We’re told that the first page, paragraph, chapter, is absolutely key in making or breaking a book. Agents typically request only the first five pages of a novel; what do you think about that? If a book hasn’t grabbed you by the first five pages, do you put it down?
Life is short. It sounds a bit cliché, but it’s true. If the first chapter hasn’t ignited something in me that makes me need to join the characters on their journey… I won’t continue. The only exception to this is when a trusted friend tells me that the story starts off slow, but then becomes amazing.
Is there anything you will not review?
I’ll read anything as long as the story interests me. I will not review erotica, not because I find it offensive, but because my audience’s age range starts at 13.
My review-blog is for people who enjoy paranormal stories with a bit of romance and the occasional sci-fi, so I do try to stay within those categories.
What do you think of the oft-quoted comment that the “slush-pile has moved online”?
I think there is a lot of truth in that saying. Self-publishing has taken down the traditional barriers-to-entry that writers used to face. I dislike the negative connotation the comment invokes however. So what if ‘everyone’ can now sell their book online? Does it matter? I honestly think that the birth of self-publishing as it is today has changed the writing world for the better. Of course, like with any type of change, there will be those who have something negative to say about it.
Do you think attitudes are changing with respect to indie or self-published titles?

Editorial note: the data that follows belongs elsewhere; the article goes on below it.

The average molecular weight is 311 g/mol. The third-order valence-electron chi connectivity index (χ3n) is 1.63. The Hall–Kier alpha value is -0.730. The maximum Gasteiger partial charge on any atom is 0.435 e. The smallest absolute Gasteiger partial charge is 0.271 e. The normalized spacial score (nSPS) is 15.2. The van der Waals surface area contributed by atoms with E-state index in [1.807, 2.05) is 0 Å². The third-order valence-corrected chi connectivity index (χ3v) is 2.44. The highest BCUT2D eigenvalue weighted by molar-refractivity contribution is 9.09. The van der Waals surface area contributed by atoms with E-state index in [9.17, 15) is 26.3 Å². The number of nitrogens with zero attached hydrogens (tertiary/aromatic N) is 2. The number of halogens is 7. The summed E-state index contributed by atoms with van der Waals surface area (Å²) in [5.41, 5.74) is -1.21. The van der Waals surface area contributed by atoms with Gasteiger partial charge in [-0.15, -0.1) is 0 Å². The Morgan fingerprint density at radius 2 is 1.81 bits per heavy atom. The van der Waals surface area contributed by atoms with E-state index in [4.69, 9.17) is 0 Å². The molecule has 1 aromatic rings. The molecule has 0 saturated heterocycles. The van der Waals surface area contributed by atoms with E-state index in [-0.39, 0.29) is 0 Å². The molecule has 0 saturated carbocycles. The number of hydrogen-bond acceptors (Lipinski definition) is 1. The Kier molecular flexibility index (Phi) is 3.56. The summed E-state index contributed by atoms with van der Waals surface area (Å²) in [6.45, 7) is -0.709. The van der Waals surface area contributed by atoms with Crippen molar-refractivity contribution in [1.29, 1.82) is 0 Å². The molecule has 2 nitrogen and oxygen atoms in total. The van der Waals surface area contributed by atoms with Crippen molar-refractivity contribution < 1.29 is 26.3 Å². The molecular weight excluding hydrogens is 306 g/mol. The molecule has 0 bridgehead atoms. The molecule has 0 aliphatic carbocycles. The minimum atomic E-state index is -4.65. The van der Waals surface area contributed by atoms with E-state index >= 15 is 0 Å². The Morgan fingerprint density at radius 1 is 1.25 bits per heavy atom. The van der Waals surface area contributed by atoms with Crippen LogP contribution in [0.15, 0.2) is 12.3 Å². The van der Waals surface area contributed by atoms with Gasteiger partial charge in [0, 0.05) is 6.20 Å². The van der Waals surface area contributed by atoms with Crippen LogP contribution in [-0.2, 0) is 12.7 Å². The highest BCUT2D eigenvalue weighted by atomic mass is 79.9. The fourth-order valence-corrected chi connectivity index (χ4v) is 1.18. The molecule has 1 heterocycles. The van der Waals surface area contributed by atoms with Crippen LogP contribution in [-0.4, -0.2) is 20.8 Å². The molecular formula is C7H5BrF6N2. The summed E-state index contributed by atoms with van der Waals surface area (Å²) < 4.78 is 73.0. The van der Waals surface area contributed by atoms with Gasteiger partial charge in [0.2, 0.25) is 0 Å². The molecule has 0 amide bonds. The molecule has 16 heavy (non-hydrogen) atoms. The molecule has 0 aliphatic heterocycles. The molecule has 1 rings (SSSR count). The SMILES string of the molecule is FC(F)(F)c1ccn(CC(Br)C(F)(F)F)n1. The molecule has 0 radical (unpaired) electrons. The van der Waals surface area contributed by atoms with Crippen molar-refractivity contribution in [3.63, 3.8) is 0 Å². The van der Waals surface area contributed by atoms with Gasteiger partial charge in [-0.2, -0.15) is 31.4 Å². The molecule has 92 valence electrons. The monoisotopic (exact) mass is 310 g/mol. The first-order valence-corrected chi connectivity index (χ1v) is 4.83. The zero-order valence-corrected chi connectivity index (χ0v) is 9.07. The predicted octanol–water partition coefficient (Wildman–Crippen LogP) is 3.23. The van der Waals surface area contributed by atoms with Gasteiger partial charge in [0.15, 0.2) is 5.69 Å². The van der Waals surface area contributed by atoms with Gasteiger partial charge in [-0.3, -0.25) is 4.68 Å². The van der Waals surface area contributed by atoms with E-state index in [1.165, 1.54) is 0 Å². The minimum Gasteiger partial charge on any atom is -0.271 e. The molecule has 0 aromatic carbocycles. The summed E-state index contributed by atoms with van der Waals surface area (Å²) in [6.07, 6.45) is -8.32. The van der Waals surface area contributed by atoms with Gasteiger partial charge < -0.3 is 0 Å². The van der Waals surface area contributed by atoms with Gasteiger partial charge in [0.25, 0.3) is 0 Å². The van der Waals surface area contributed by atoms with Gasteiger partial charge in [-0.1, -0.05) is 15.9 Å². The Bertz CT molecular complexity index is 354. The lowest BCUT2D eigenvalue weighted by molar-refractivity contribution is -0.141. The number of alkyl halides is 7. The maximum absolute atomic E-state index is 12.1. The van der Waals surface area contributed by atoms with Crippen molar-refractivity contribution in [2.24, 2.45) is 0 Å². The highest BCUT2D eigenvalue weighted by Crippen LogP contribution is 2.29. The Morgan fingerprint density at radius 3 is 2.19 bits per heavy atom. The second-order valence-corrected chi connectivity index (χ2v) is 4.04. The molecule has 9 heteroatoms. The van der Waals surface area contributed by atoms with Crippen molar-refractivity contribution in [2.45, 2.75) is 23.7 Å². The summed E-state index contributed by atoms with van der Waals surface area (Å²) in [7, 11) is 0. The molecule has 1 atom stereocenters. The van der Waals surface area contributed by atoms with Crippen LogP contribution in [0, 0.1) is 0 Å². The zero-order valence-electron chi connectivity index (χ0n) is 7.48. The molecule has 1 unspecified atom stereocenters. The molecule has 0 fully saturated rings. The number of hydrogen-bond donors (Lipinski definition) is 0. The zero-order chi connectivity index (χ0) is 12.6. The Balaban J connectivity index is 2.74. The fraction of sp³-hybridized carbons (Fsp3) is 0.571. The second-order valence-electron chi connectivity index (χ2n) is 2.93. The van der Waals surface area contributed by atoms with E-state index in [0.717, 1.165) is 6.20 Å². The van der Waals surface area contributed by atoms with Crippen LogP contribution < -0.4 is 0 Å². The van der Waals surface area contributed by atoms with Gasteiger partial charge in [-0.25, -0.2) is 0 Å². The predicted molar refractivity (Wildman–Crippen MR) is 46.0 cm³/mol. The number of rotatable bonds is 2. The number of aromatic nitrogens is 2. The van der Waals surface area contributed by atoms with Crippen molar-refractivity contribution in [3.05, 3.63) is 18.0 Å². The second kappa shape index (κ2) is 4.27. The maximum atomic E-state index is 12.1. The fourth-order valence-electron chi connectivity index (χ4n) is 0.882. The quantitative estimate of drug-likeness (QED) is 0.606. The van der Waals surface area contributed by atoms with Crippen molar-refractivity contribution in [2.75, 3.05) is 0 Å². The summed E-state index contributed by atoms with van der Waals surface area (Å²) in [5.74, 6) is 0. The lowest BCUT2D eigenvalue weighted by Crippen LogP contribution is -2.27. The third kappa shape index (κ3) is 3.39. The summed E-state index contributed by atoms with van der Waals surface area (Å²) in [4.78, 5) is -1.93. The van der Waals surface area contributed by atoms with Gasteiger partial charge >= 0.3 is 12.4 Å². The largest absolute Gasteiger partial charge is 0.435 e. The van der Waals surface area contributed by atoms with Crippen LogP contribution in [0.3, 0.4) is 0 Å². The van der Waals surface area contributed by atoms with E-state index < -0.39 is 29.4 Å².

Definitely. When I speak to people about it, I get the ever-growing impression that the world of indie and self-publishing is like a gold mine. You may have to dig through a lot of plain rocks and dirt, but there are some real gems in there that you would never have discovered otherwise.
Do you have any ideas or comments on how the industry can ‘filter’ good from bad, aside from reviews?
To be honest, there isn’t really such a thing as good and bad. There are some stories and writing styles that I don’t like, but it is personal and subjective. So even if we wanted to, how could we filter the good from the bad when it’s a matter of opinion?
If we’re talking about poorly edited stories with below-standard spelling, then perhaps the requirement of professional editing before publishing with Amazon and other sites could make a difference.
At the end of the day however, I think reviews are really the only realistic way to ‘filter’ currently.
End of Interview:
To read Tuesday’s reviews, visit her site.